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IDALIA

at least, as were some of those about her, all were constrained to obey her command—all were powerless to remain in her presence. Erceldoune was the first to accept her dismissal; he would not offer her even so much insult as would have laid in hesitation, and he took his farewell of her instantly and almost in silence.

Vane followed him with his glance."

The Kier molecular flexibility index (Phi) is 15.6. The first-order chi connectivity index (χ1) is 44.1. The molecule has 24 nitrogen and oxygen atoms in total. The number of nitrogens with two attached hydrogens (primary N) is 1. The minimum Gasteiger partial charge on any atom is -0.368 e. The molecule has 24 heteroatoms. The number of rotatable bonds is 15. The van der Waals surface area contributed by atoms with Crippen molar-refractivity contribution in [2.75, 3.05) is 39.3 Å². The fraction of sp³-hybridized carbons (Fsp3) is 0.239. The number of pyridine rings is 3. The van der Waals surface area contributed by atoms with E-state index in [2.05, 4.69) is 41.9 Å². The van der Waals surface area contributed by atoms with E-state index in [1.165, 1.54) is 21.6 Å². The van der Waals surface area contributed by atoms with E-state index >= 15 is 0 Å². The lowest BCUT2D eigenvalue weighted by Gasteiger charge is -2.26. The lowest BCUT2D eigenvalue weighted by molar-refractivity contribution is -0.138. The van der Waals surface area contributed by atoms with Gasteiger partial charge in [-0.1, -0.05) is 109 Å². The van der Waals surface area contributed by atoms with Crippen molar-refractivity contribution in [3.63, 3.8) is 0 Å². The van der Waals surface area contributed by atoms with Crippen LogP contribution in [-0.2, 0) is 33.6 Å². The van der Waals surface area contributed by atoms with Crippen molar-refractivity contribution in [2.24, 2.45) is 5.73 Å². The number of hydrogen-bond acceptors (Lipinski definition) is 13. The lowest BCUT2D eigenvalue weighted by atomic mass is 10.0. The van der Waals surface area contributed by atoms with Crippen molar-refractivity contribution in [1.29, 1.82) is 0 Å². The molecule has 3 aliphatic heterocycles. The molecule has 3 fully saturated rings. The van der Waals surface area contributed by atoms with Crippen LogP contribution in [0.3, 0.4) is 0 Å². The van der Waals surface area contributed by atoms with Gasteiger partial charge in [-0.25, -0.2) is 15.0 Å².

"Why have you taken to patronise that Border moss-trooper, madame?" he asked, with a slight satirical laugh. "He is nothing but a courier, and has only an owl's roost at home that foxes burrow in, and cobwebs keep furnished. He is a rough rider and a wild shikari, nothing else; they are odd titles to your preference."

She looked him steadily in the eyes:

"He is a frank and gallant gentleman; that is, perhaps, as strange a one! It may be odd that I should care to see an honest man by way of variety; but—since it is my caprice, harm him at your peril."

 

Her guests were gone.

In solitude she sank down in the depths of a couch, with the light still playing on the diamonds in her hair, and her eyes watching the